From The Spectator

 

The world of work

How cyber-vetting catches job liars

By Matthew Vincent

 

‘Interests: travel, cinema, country walks, volleyball, volunteering at the pet-rescue centre...’ Why do CVs make job applicants sound like contestants in the Miss Cleethorpes beauty pageant, or desperate divorcees on dating websites? It’s possibly because job hunters now believe ‘personality’ is what wins over potential employers, and many applicants are prepared to lie about themselves to make the right impression.

A survey by Reed Recruitment a few years back claimed that what you say about your interests when applying for a job can determine whether or not you get an interview: it also found that mundane hobbies such as ‘reading’, ‘drinking’ and ‘socialising’ put off employers almost as much as more worrying pursuits such as ‘ferret-racing’ or ‘collecting Samurai swords’. But a more recent survey by the Risk Advisory Group reveals that over 50 per cent of applicants lie in their CVs anyway. It even found that 20 per cent lie about serious matters such as shoplifting convictions, county court judgments or even bankruptcy. Of course, that’s assuming they can spell ‘hobbies and interests’ in the first place, or are at least capable of using a spell-checker. Research by the Recruitment and Employment Confederation earlier this year found that 47 per cent of CVs now contain grammatical and spelling errors, the misspelling of ‘curriculum vitae’ being among the most common.

So today’s employers face a conundrum: how do they discern the true character of candidates? To solve the problem, they have turned to a favourite tool of the personal-computer generation: internet search engines. According to recruitment consultancy Poolia, employers now routinely ‘Google’ job applicants and search for their names on social networking websites such as MySpace, Facebook and bebo. This frequently brings up personal web pages on which applicants reveal their true interests, likes, dislikes, aspirations and love lives. In fact, Poolia claims, ‘by flicking between message boards ...you can piece together titbits of gossip that you might not even hear at the Christmas party’.

As social networking has grown in popularity, so has cyber-vetting. Two thirds of Poolia’s clients say they regularly run internet searches on candidates to help determine their suitability for employment. One City boss admits, ‘In the past, I’ve simply Googled candidates, whereas now I type their name into MySpace as well. I’ve found some interesting things on that site. One candidate declared in his personal profile that he was against religion and anyone who believed in it. Working in such a diverse company as I do, I dropped his application like a hot potato. Funnily enough, he wasn’t so quick to admit to the same thing on his CV.’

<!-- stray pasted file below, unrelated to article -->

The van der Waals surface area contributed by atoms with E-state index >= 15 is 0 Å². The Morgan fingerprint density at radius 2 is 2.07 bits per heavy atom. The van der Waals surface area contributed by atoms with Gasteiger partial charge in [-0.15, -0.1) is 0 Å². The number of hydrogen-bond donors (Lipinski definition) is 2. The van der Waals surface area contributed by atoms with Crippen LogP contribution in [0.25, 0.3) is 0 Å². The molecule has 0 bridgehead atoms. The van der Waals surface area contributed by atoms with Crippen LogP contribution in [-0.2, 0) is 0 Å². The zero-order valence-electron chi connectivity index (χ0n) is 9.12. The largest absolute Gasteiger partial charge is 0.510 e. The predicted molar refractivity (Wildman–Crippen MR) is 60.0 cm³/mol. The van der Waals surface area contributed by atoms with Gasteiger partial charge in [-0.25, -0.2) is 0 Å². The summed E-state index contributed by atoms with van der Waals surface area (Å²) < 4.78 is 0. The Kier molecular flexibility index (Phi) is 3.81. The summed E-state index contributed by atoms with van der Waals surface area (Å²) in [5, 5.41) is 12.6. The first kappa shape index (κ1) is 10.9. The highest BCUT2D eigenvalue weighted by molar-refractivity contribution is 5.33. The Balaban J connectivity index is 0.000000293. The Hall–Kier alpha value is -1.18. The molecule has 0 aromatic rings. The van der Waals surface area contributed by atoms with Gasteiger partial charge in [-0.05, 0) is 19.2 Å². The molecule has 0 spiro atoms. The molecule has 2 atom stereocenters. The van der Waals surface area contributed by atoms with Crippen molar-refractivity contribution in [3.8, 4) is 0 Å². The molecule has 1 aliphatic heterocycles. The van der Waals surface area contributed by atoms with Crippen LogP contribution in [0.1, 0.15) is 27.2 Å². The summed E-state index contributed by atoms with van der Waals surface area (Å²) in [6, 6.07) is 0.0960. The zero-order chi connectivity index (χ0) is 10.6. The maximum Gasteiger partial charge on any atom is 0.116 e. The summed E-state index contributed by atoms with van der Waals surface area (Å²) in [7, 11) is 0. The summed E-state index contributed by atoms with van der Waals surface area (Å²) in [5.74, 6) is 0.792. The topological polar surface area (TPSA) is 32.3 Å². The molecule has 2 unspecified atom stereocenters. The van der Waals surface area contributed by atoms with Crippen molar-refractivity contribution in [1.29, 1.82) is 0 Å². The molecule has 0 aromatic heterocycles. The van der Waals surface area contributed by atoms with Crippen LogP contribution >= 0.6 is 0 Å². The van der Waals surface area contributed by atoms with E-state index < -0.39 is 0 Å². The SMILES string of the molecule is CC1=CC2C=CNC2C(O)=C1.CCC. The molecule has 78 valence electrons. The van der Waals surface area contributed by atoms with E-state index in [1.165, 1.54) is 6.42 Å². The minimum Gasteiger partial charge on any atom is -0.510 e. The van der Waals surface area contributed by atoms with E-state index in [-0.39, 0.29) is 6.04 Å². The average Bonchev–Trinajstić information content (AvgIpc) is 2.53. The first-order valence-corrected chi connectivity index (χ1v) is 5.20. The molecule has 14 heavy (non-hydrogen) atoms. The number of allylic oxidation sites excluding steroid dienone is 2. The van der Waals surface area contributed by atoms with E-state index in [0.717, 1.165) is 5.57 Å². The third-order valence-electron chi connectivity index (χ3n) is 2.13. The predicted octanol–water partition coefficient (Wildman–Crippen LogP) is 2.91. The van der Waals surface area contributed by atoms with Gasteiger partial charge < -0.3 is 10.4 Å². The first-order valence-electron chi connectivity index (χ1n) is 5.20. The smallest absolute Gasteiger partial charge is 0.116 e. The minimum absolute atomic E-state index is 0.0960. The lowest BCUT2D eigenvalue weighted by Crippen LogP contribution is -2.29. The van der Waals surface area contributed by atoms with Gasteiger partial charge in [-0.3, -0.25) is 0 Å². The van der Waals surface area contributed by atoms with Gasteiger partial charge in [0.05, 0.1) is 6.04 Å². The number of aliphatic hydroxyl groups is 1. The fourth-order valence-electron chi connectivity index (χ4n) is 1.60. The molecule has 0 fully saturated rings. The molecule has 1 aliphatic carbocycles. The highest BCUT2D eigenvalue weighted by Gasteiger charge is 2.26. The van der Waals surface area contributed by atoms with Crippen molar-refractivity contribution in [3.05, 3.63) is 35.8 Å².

And it’s not just the young and foolish who are keen to reveal more about themselves on the web. A leading City headhunter has discovered that around 3,000 employees of one of the ‘big four’ accountancy firms can now be found on Facebook and similar sites.

But is it fair — or legal — to snoop on applicants in the privacy of their own homepages? Apparently so. Tom Hadley of the Recruitment and Employment Confederation says, ‘Taking into account a person’s hobbies and interests when considering suitability for a role would in general not amount to any form of discrimination.’ Looking at the applicant’s MySpace photo album, though, may be a click too far — employers could face claims of discrimination on grounds of race or age.

Even so, some candidates take the precaution of creating squeaky-clean online identities for employers’ eyes only, while maintaining their genuine web pages and personal profiles under aliases. ‘This means they can still swap stories and secrets with friends, but not have to worry that employers might find out,’ says Andy Atalla, head of search at PHD Media.

One candidate who took the notion of a professional online identity a little too far was Yale graduate Aleksey Vayner, who applied for a job at investment bank UBS with a video CV entitled ‘Impossible is Nothing’. In it, the 23-year-old self-styled ‘CEO and professional athlete’ was featured lifting weights, ski-jumping, ballroom dancing, and karate-chopping bricks. As a sound track, he intoned such managerialist guff as ‘failure isn’t an option’, and ‘always push yourself outside your comfort zone’. Within days, the video had been leaked to YouTube, and Mr Vayner had a much higher online profile than he’d bargained for. He didn’t get the job.

By contrast, a recent applicant for a job at the BBC literally put her cards on the table, inviting her interviewers to pick cards that represented aspects of her life. When the card for ‘My Online Life’ was chosen, she freely admitted to adopting a separate persona in an online life-simulator game. She did get the job — and she didn’t have to lie about being a karate champion or not being a ferret fancier.

Matthew Vincent edits Investors Chronicle

 

 

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